Jeriah wrote:The upper I am ordering has a mid-length gas system, and an auto BCG. Common Internet wisdom seems to be that a middy is fine with a carbine buffer, and it's carbines that need H buffers, BUT that the auto BCG changes things somehow. That's the part I don't understand.
The internet either doesn't understand things or what they understand is based off using cheap parts that aren't in spec. Either is very, very likely. A 14.5" barrel with carbine gas, properly executed, should cycle optimally with a CAR buffer. A 16" barrel with midlength gas, properly executed, should cycle optimally with a CAR buffer. In fact, I do believe a 20" barrel with rifle gas but a carbine buffer tube and spring should also cycle optimally on a CAR buffer. The reason for this is that the carbine, midlength, and rifle gas systems are all designed to dump the same amount of energy into the BCG when matched to the design barrel length. Note that the time domain of the energy dump is different, but the total energy transfer is supposed to be the same. The buffer in combination with the spring is designed to soak up a specific amount of energy over the length of the tube and then use that stored energy to return the gun to battery. The design basis has the spring bringing the buffer to 0 velocity just slightly past the end of the receiver tube. In other words, the system is designed to thump the buffer into the end of the tube a little bit to ensure that, on a light cartridge, it actually makes it all the way to the end of the tube.
This breaks down when you get the gas system out of spec. For instance, if you take a midlength gassed barrel and cut it down a bit, things get wacky (shorter barrel in front of gas port reduces energy transfer to BCG). If you put a suppressor on the gun, things get wacky (suppressor forces more gas back through the gas system, dumping extra energy into the BCG). If you make the gas port too large, things get wacky (large port=more gas=more energy). When things get wacky, we have to take remedial steps to make the gun run properly again. If there's too little energy going to the BCG, the spring+buffer will arrest the rearwards motion of the BCG before the BCG has traveled enough to extract the spent casing and allow the new cartridge to rise out of the mag, or it may have insufficient return energy to push the new cartridge fully into the chamber and lock into battery. The general advice in this case is "don't shoot shit ammo" but really, you should be trying to figure out why there's either not enough energy or too much friction. If the gun has the other problem, too much energy, the action can cycle so quickly a whole host of problems can go wrong. However, we have a set of "band aids" in the form of heavier weight buffers readily available. The heavier buffers require more energy to get them moving at a given speed. This slows down the action, giving more time for each step of the cycle to happen, making those steps more likely to complete successfully. There's some big potential reliability gains to be made from slowing the system down, especially in terms of extraction, since longer time before unlocking means more heat transfer out of the case.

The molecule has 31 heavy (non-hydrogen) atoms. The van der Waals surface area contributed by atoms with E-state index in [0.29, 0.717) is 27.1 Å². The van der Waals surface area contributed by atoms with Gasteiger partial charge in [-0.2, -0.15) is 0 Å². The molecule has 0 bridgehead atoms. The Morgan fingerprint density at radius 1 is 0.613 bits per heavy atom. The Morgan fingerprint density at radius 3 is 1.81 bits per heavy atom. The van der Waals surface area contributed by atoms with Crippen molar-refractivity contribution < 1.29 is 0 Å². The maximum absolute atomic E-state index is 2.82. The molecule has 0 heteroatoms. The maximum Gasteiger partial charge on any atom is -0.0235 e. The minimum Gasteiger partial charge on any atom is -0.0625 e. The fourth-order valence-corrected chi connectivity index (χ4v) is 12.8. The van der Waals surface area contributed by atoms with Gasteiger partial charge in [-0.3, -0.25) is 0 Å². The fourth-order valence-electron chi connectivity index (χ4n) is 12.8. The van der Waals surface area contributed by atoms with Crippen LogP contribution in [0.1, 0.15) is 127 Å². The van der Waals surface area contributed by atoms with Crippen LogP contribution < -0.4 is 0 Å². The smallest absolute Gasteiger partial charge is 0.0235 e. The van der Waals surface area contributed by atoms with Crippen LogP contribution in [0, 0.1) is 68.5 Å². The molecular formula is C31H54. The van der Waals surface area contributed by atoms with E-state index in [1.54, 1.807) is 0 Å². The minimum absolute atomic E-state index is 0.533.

So, you need a light enough buffer to cycle the action the full distance but a heavy enough buffer to allow time for things to happen.
OK, that's starting to make sense. I think I'm going to leave the H buffer off my order, and if the action seems to slam too hard (moving too fast) and/or I'm getting failures to feed or something, I will immediately order an H buffer. (I will bring my old upper to the range as a spare, of course, so I'm not out a day of shooting when I find this out.)
Since you already have a CAR, I'd buy the H. Your new rifle will probably
cycle just fine on an H so long as you don't use 40gr ammo loaded with powder made from the bones of the oppressed underclass. If, by chance, it doesn't, pop the CAR from your existing rifle into your new one, have fun with your range day, and then order a CAR when you get home.